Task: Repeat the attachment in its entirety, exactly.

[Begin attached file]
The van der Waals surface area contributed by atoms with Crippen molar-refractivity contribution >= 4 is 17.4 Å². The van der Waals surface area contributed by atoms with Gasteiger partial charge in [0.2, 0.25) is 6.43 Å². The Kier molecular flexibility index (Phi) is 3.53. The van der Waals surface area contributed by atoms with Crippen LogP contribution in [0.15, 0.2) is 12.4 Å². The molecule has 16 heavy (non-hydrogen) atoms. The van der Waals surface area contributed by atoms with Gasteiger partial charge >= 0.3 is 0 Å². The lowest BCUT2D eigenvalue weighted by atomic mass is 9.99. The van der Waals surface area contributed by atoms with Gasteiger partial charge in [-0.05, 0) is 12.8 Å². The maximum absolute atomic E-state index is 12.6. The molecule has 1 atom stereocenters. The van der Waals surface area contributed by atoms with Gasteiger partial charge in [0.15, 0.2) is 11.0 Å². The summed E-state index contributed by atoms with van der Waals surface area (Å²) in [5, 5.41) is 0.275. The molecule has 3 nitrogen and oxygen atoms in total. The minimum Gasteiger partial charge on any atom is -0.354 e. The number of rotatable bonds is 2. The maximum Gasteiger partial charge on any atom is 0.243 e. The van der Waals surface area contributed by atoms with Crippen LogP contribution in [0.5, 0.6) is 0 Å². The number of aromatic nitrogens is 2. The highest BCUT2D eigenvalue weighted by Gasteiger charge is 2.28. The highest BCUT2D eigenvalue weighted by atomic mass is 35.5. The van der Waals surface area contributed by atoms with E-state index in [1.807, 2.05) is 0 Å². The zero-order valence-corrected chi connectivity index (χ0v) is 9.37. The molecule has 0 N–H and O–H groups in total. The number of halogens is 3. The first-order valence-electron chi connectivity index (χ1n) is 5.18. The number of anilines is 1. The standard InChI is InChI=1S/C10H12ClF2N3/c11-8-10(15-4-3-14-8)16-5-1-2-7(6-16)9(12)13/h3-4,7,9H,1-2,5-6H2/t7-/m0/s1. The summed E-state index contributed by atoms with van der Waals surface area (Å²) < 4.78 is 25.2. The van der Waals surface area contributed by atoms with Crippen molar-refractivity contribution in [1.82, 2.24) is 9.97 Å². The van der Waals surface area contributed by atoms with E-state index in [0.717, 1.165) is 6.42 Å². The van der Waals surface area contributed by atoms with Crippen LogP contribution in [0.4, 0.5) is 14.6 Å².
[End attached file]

The van der Waals surface area contributed by atoms with Crippen molar-refractivity contribution >= 4 is 17.4 Å². The van der Waals surface area contributed by atoms with Gasteiger partial charge in [0.2, 0.25) is 6.43 Å². The Kier molecular flexibility index (Phi) is 3.53. The van der Waals surface area contributed by atoms with Crippen LogP contribution in [0.15, 0.2) is 12.4 Å². The molecule has 16 heavy (non-hydrogen) atoms. The van der Waals surface area contributed by atoms with Gasteiger partial charge >= 0.3 is 0 Å². The lowest BCUT2D eigenvalue weighted by atomic mass is 9.99. The van der Waals surface area contributed by atoms with Gasteiger partial charge in [-0.05, 0) is 12.8 Å². The maximum absolute atomic E-state index is 12.6. The molecule has 1 atom stereocenters. The van der Waals surface area contributed by atoms with Gasteiger partial charge in [0.15, 0.2) is 11.0 Å². The summed E-state index contributed by atoms with van der Waals surface area (Å²) in [5, 5.41) is 0.275. The molecule has 3 nitrogen and oxygen atoms in total. The minimum Gasteiger partial charge on any atom is -0.354 e. The number of rotatable bonds is 2. The maximum Gasteiger partial charge on any atom is 0.243 e. The van der Waals surface area contributed by atoms with Crippen LogP contribution in [0.5, 0.6) is 0 Å². The number of aromatic nitrogens is 2. The highest BCUT2D eigenvalue weighted by Gasteiger charge is 2.28. The highest BCUT2D eigenvalue weighted by atomic mass is 35.5. The van der Waals surface area contributed by atoms with E-state index in [1.807, 2.05) is 0 Å². The zero-order valence-corrected chi connectivity index (χ0v) is 9.37. The molecule has 0 N–H and O–H groups in total. The number of halogens is 3. The first-order valence-electron chi connectivity index (χ1n) is 5.18. The number of anilines is 1. The standard InChI is InChI=1S/C10H12ClF2N3/c11-8-10(15-4-3-14-8)16-5-1-2-7(6-16)9(12)13/h3-4,7,9H,1-2,5-6H2/t7-/m0/s1. The summed E-state index contributed by atoms with van der Waals surface area (Å²) < 4.78 is 25.2. The van der Waals surface area contributed by atoms with Crippen molar-refractivity contribution in [1.82, 2.24) is 9.97 Å². The van der Waals surface area contributed by atoms with E-state index in [0.717, 1.165) is 6.42 Å². The van der Waals surface area contributed by atoms with Crippen LogP contribution in [0.4, 0.5) is 14.6 Å².